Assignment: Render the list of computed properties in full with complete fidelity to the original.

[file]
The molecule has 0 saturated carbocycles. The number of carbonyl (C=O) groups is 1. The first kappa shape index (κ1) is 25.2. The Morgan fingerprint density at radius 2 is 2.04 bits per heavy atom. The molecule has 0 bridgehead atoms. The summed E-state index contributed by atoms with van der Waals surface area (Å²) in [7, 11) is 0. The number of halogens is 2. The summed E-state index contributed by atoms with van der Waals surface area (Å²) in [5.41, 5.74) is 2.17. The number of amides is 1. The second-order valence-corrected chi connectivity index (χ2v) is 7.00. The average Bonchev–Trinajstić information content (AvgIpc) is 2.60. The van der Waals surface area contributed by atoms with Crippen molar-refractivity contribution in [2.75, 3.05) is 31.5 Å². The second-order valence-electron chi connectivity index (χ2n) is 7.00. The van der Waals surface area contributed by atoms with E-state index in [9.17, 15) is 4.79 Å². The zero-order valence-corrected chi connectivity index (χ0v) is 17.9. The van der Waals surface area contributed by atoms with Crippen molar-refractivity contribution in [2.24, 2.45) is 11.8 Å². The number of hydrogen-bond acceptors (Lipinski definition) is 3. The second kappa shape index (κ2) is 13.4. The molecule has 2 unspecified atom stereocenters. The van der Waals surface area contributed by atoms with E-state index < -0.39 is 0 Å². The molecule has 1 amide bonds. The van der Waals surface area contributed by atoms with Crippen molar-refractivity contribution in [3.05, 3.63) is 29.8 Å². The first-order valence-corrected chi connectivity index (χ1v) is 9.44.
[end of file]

The molecule has 0 saturated carbocycles. The number of carbonyl (C=O) groups is 1. The first kappa shape index (κ1) is 25.2. The Morgan fingerprint density at radius 2 is 2.04 bits per heavy atom. The molecule has 0 bridgehead atoms. The summed E-state index contributed by atoms with van der Waals surface area (Å²) in [7, 11) is 0. The number of halogens is 2. The summed E-state index contributed by atoms with van der Waals surface area (Å²) in [5.41, 5.74) is 2.17. The number of amides is 1. The second-order valence-corrected chi connectivity index (χ2v) is 7.00. The average Bonchev–Trinajstić information content (AvgIpc) is 2.60. The van der Waals surface area contributed by atoms with Crippen molar-refractivity contribution in [2.75, 3.05) is 31.5 Å². The second-order valence-electron chi connectivity index (χ2n) is 7.00. The van der Waals surface area contributed by atoms with E-state index in [9.17, 15) is 4.79 Å². The zero-order valence-corrected chi connectivity index (χ0v) is 17.9. The van der Waals surface area contributed by atoms with Crippen molar-refractivity contribution in [2.24, 2.45) is 11.8 Å². The number of hydrogen-bond acceptors (Lipinski definition) is 3. The second kappa shape index (κ2) is 13.4. The molecule has 2 unspecified atom stereocenters. The van der Waals surface area contributed by atoms with E-state index < -0.39 is 0 Å². The molecule has 1 amide bonds. The van der Waals surface area contributed by atoms with Crippen molar-refractivity contribution in [3.05, 3.63) is 29.8 Å². The first-order valence-corrected chi connectivity index (χ1v) is 9.44.